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Superintendent News & Views: Taken for a Ride

January 19, 2018
David Hill - North Tama Superintendent , Traer Star-Clipper

During the 2016-2017 school year, North Tama's school buses traveled over 48,000 miles on regular daily bus routes and over 16,000 miles on "non-route" transportation such as field trips and activity trips. An average of 178.4 students were transported on our routes each day, with an annual average cost per transported pupil of $1,210.

This might sound like a lot of miles and a very high cost per student, because it is. The North Tama district includes 155 square miles of total land area, and our students are distributed among large area including Traer, Buckingham, Clutier, and Dinsdale, and the rural areas surrounding these small towns. Many other large rural districts are in a similar situation. My other district (Gladbrook-Reinbeck: 189 square miles) is in a similar situation, spending about $1,261 per transported student last year.

Compare this to a district like the Marion Independent School district which has a total land area of 3.6 square miles. That district's annual average cost per pupil transported last year was $517.57. In the West Burlington district (land area: 2 square miles), the average per-student cost was $532.86.

Statistically speaking, school buses are the safest way for the district to transport hundreds of students to and from school and on their various activity trips; furthermore, Iowa school districts are required by law to provide free transportation for any elementary student living 2 or more miles from the school and any secondary student living 3 or more miles from the school.

In some urban and suburban districts with a higher population density, a bus can travel three or four miles and be filled to capacity, while in some rural districts a bus can travel three or four miles and only stop for the occasional stop sign. Here at North Tama, we were able to reduce a bus route this year, so we're now operating three daily routes rather than four. We're doing our best to make our transportation system as efficient and effective as possible so more of our limited funding can be used to provide educational opportunities for students.

Yes, busing is expensive that's nothing new. The problem is that the funds used to pay for most transportation expenses such as bus driver salaries, fuel, and most bus repairs must come from the general fund that's the same funding source that is used to pay for most educational expenses such as teacher salaries, textbooks, classroom software, and supplies. The general fund dollars come to the district based on a per-pupil allocation that is essentially the same for all districts. Therefore, school districts like North Tama that serve a large rural area and spend more on transportation have less to spend on classroom instruction. Or if you look at it another way, students from urban and suburban districts that spend less per-student on transportation have an advantage, since their districts have more money to spend on classroom instruction.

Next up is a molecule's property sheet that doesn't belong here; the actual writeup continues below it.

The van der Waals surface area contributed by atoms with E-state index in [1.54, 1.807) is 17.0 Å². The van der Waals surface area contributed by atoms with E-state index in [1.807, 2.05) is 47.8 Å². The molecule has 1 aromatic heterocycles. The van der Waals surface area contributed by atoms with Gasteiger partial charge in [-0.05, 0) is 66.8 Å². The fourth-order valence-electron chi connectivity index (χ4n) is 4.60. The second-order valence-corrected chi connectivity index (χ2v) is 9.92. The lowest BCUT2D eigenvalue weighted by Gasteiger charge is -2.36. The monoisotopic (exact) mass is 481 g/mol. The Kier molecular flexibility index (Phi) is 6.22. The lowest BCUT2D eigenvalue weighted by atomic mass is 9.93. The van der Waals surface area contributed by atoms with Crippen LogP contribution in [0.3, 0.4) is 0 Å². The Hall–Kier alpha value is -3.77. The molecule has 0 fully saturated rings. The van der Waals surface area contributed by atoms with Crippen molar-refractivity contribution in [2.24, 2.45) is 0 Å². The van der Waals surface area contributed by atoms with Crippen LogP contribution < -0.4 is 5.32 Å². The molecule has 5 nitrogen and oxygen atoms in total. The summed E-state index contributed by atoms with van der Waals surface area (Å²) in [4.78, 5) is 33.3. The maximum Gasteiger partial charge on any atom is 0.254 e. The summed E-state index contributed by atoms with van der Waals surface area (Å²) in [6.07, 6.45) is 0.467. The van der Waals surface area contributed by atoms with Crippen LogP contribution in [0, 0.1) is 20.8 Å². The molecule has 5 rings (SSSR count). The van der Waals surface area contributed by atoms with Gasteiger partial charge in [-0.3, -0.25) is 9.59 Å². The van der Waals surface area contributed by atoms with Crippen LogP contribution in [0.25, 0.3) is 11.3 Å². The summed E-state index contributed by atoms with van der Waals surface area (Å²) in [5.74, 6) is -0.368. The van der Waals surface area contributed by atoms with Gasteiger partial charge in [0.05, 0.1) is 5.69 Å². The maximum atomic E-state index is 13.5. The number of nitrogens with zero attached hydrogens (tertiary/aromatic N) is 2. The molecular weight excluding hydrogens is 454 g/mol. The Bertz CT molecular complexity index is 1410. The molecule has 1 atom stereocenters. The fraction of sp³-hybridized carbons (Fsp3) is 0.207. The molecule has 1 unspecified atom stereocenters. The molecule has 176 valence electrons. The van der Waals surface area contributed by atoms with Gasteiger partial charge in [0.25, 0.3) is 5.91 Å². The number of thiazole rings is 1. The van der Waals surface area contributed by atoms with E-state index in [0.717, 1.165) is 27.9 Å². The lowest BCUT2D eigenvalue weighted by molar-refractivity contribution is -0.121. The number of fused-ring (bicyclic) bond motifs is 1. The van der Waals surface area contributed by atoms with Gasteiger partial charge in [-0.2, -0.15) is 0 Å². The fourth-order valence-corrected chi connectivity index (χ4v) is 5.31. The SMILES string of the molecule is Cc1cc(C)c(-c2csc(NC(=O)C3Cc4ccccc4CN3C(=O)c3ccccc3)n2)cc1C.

Either way you look at it, this situation is inequitable. A student who lives in Clutier or Traer should have access to the same educational opportunities as a student from Waterloo, Waukee, or West Des Moines. But the only way to ensure that would be for there to be some sort of separate funding source outside of a district's per-pupil funding to pay for transportation costs. Transportation equity legislation was proposed during the 2017 legislative session, but the legislation wasn't supportedprimarily because it would just be so expensive to provide the equity that districts like North Tama need and deserve.

Consider asking your elected representatives their feelings about this transportation equity issue. I still believe the Iowa legislature should be asked to provide an additional funding stream for transportation, or use a formula based on population density when determining Supplemental State Aid.

Perhaps you saw the recent news story on KWWL News called "Taken for a Ride" which looked on this topic in depth, focusing on the Western Dubuque Community School District which is Iowa's largest at 555 square miles. Yes, that's where I got the title for this column and I believe it is an appropriate title because there truly are many students and school districts that are being "Taken for a Ride." The video portion of the story has now been taken down from the KWWL website, but you can read the associated article here:

Our rural students represent the future of Iowa. No matter where they live, they deserve equal access to a top-notch school experience! Each and every one of them deserves a quality education regardless of whether they live in one of Iowa's large metro areas, a growing suburb, or in a rural area that may be losing population.

You are welcome to visit my blog at column and all of the columns I have written for the Star Clipper posted. You are also welcome to follow me on Twitter, where my handle is @DavidRobertHill.



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